Where does emotion fit into your interpretation of good design?

I think emotion is an overused word. It’s not that I’m not emotional. I can shed a tear. I like people to get a feeling. I like the idea of being able to create a total environment. I like people to walk through spaces and get different reactions as they walk through. I’d rather have a ghost train where around every corner you are confronted by a different sensory experience, rather than a mono aesthetic.

What designs are you most proud of? Are there any you’d like to modify?

I’m very critical of my own output. I can always find fault, and I never feel things are finished. But there are some that have been more significant in defining my next step. Like the S Chair took me into Italian luxury goods, the Pylon Chair was when I became better at welding. There are one or two lamps that were transformational, like the mirror light and the Beat Light in terms of visibility. We did an audit online and found 840,000 fake Tom Dixon Beat Lights on websites globally, which is easily 10 times our actual production of real items. It’s interesting to see which ones have influence beyond or production.

Does that infuriate you?

You can spend a lot of time being bitter about it, but you can’t do much about it. I’m more interested in doing the next thing.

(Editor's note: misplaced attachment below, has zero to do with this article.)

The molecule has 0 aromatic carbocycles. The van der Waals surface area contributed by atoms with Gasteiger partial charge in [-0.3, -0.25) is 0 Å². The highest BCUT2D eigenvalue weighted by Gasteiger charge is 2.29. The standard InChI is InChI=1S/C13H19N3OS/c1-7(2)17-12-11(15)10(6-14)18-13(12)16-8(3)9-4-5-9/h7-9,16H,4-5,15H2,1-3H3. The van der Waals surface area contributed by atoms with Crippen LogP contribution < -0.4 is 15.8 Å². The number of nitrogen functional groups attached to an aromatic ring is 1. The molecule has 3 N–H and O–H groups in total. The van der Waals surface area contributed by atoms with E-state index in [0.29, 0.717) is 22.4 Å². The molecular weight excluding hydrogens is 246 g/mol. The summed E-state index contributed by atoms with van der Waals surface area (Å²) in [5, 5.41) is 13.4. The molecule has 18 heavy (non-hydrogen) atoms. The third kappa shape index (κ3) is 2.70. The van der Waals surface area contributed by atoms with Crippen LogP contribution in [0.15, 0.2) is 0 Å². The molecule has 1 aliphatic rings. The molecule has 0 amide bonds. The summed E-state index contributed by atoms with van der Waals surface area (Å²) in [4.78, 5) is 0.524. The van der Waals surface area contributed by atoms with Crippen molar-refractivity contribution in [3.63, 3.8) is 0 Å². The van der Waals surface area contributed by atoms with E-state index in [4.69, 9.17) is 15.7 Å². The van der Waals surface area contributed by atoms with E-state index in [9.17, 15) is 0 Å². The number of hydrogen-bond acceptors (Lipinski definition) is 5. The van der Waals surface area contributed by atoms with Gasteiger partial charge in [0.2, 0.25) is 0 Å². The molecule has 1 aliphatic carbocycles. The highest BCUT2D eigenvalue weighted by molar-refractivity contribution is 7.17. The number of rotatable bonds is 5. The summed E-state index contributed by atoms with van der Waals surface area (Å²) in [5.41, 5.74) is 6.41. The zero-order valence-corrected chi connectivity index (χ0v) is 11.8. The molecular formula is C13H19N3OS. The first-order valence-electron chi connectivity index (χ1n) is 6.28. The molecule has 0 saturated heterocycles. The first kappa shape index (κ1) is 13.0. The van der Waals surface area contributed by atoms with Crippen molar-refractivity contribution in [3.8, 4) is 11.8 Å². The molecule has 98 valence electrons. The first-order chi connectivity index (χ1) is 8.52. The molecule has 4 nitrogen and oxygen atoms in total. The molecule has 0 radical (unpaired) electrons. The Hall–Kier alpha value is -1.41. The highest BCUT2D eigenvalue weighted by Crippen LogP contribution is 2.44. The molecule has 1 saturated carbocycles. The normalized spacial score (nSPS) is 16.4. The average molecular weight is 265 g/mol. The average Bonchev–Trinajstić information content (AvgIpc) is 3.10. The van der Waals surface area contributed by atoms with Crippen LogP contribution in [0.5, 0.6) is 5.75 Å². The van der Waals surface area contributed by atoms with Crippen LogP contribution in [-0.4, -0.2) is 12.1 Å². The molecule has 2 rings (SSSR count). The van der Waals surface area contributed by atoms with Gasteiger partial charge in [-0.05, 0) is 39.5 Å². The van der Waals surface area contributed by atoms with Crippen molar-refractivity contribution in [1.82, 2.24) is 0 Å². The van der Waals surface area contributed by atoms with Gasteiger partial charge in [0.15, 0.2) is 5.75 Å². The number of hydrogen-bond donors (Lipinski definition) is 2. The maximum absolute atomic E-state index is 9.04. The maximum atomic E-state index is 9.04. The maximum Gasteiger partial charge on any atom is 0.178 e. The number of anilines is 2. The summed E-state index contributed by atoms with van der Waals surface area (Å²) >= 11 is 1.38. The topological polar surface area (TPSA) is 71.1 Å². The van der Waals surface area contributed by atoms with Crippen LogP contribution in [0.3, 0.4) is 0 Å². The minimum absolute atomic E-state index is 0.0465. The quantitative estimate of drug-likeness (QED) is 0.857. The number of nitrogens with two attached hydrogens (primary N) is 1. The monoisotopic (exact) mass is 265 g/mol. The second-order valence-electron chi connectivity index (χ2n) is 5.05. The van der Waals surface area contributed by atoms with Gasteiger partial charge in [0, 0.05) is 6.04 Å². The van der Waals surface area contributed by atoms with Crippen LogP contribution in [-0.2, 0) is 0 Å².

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Tom often works from the Coal Office, which opened in 2018 in King’s Cross, London. Photo by Tom Medwell

Do you have a design routine when approaching a project?

No routine. I’m quite chaotic. I get a pattern out of the chaos. I like to cause as much chaos as possible in the beginning—lots of models and discussions. That way you often get an unexpected outcome. Other times I wake up in the night and know exactly what I want. And bicycling is good for ideas, like washing up, maybe because it’s repetitive or boring.

London, New York, China? Where are you most inspired?

I went to Dakar recently and it’s my current favorite. The people are so beautiful and dress so colorfully and there is all the French art deco with the backdrop of the sea. I was born in North Africa in Tunisia so maybe there is a pull. I love Paris and can’t fail to be inspired, and I never get bored in New York; it’s so dense and things always happen. I can find inspiration everywhere.

Any other designers you think are making interesting work?

There is a lot of great talent around. I still like all Konstantin Grcic, Max Lamb. The Bouroullecs are always coming up with something interesting.

It’s uncertain times for the UK. How do you think it will affect the creative industries?

London is still an epicenter. I think the UK might be under threat, but London is resilient and always emerges under a new guise. This is my city, and I’ve seen that happen three or four times-in the culture, crime, world-class thinking, and finance. It always bounces back in some unexpected way.

Finally, is there any historical object you wished you had designed?

It would have been nice to do something really epic like a lunar landing module. Or maybe it would be better to be really humble and say the sewage system. Or even better the teaspoon. Let’s say the teaspoon.

This article originally appeared in the Spring/Summer 2020 issue of Sixtysix with the headline “Tom Dixon.” Subscribe today.